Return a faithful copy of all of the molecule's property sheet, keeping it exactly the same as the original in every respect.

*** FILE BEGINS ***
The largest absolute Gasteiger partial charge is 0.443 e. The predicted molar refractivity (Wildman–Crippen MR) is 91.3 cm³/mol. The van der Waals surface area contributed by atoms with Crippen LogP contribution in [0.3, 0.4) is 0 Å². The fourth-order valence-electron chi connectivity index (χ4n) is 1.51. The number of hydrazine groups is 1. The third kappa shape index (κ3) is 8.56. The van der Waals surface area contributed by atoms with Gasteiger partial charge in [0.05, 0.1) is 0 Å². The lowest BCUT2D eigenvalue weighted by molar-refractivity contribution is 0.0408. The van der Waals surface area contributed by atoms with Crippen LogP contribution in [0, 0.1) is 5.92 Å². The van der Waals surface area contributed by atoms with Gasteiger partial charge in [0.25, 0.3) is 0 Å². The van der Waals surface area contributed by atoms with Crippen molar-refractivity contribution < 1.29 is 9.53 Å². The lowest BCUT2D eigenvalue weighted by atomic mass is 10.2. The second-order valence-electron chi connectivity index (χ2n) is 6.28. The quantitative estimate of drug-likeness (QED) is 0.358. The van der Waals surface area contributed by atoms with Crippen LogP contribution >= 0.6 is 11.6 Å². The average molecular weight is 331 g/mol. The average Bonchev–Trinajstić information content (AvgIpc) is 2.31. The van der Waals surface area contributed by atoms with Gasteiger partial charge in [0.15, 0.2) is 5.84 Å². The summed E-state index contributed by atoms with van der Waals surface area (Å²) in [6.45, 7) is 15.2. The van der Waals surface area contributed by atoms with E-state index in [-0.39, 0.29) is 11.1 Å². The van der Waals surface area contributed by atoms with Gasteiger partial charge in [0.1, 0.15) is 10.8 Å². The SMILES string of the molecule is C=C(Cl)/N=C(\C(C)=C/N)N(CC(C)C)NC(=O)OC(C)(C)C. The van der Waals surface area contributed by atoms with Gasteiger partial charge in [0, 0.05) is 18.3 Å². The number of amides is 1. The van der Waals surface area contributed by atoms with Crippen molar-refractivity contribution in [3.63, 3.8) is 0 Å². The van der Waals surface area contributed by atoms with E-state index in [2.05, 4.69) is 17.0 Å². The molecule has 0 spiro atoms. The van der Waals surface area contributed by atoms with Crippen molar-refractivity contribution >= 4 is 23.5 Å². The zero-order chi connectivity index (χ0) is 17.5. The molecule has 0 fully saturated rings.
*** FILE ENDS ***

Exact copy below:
The largest absolute Gasteiger partial charge is 0.443 e. The predicted molar refractivity (Wildman–Crippen MR) is 91.3 cm³/mol. The van der Waals surface area contributed by atoms with Crippen LogP contribution in [0.3, 0.4) is 0 Å². The fourth-order valence-electron chi connectivity index (χ4n) is 1.51. The number of hydrazine groups is 1. The third kappa shape index (κ3) is 8.56. The van der Waals surface area contributed by atoms with Gasteiger partial charge in [0.05, 0.1) is 0 Å². The lowest BCUT2D eigenvalue weighted by molar-refractivity contribution is 0.0408. The van der Waals surface area contributed by atoms with Crippen LogP contribution in [0, 0.1) is 5.92 Å². The van der Waals surface area contributed by atoms with Gasteiger partial charge in [0.25, 0.3) is 0 Å². The van der Waals surface area contributed by atoms with Crippen molar-refractivity contribution < 1.29 is 9.53 Å². The lowest BCUT2D eigenvalue weighted by atomic mass is 10.2. The second-order valence-electron chi connectivity index (χ2n) is 6.28. The quantitative estimate of drug-likeness (QED) is 0.358. The van der Waals surface area contributed by atoms with Crippen LogP contribution >= 0.6 is 11.6 Å². The average molecular weight is 331 g/mol. The average Bonchev–Trinajstić information content (AvgIpc) is 2.31. The van der Waals surface area contributed by atoms with Gasteiger partial charge in [0.15, 0.2) is 5.84 Å². The summed E-state index contributed by atoms with van der Waals surface area (Å²) in [6.45, 7) is 15.2. The van der Waals surface area contributed by atoms with E-state index in [-0.39, 0.29) is 11.1 Å². The van der Waals surface area contributed by atoms with Gasteiger partial charge in [0.1, 0.15) is 10.8 Å². The SMILES string of the molecule is C=C(Cl)/N=C(\C(C)=C/N)N(CC(C)C)NC(=O)OC(C)(C)C. The van der Waals surface area contributed by atoms with Gasteiger partial charge in [0, 0.05) is 18.3 Å². The number of amides is 1. The van der Waals surface area contributed by atoms with Crippen molar-refractivity contribution in [3.63, 3.8) is 0 Å². The van der Waals surface area contributed by atoms with E-state index in [2.05, 4.69) is 17.0 Å². The molecule has 0 spiro atoms. The van der Waals surface area contributed by atoms with Crippen molar-refractivity contribution >= 4 is 23.5 Å². The zero-order chi connectivity index (χ0) is 17.5. The molecule has 0 fully saturated rings.